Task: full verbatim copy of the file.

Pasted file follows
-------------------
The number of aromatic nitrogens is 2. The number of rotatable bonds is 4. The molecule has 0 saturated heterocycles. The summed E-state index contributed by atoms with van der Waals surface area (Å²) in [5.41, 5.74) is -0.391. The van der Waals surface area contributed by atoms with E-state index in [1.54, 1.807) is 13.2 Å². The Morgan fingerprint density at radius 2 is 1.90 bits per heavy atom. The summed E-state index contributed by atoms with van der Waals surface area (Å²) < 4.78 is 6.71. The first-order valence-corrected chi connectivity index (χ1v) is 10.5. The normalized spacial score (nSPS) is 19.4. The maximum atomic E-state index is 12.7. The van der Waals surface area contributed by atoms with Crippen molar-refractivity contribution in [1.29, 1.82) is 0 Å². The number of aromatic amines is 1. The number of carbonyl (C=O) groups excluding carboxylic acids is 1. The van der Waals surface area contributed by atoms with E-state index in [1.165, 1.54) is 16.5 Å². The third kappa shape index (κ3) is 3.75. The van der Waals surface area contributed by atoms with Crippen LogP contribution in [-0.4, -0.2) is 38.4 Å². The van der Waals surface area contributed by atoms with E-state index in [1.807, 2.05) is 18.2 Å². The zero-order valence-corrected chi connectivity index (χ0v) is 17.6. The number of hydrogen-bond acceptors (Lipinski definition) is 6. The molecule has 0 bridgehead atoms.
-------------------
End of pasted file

The number of aromatic nitrogens is 2. The number of rotatable bonds is 4. The molecule has 0 saturated heterocycles. The summed E-state index contributed by atoms with van der Waals surface area (Å²) in [5.41, 5.74) is -0.391. The van der Waals surface area contributed by atoms with E-state index in [1.54, 1.807) is 13.2 Å². The Morgan fingerprint density at radius 2 is 1.90 bits per heavy atom. The summed E-state index contributed by atoms with van der Waals surface area (Å²) < 4.78 is 6.71. The first-order valence-corrected chi connectivity index (χ1v) is 10.5. The normalized spacial score (nSPS) is 19.4. The maximum atomic E-state index is 12.7. The van der Waals surface area contributed by atoms with Crippen molar-refractivity contribution in [1.29, 1.82) is 0 Å². The number of aromatic amines is 1. The number of carbonyl (C=O) groups excluding carboxylic acids is 1. The van der Waals surface area contributed by atoms with E-state index in [1.165, 1.54) is 16.5 Å². The third kappa shape index (κ3) is 3.75. The van der Waals surface area contributed by atoms with Crippen LogP contribution in [-0.4, -0.2) is 38.4 Å². The van der Waals surface area contributed by atoms with E-state index in [1.807, 2.05) is 18.2 Å². The zero-order valence-corrected chi connectivity index (χ0v) is 17.6. The number of hydrogen-bond acceptors (Lipinski definition) is 6. The molecule has 0 bridgehead atoms.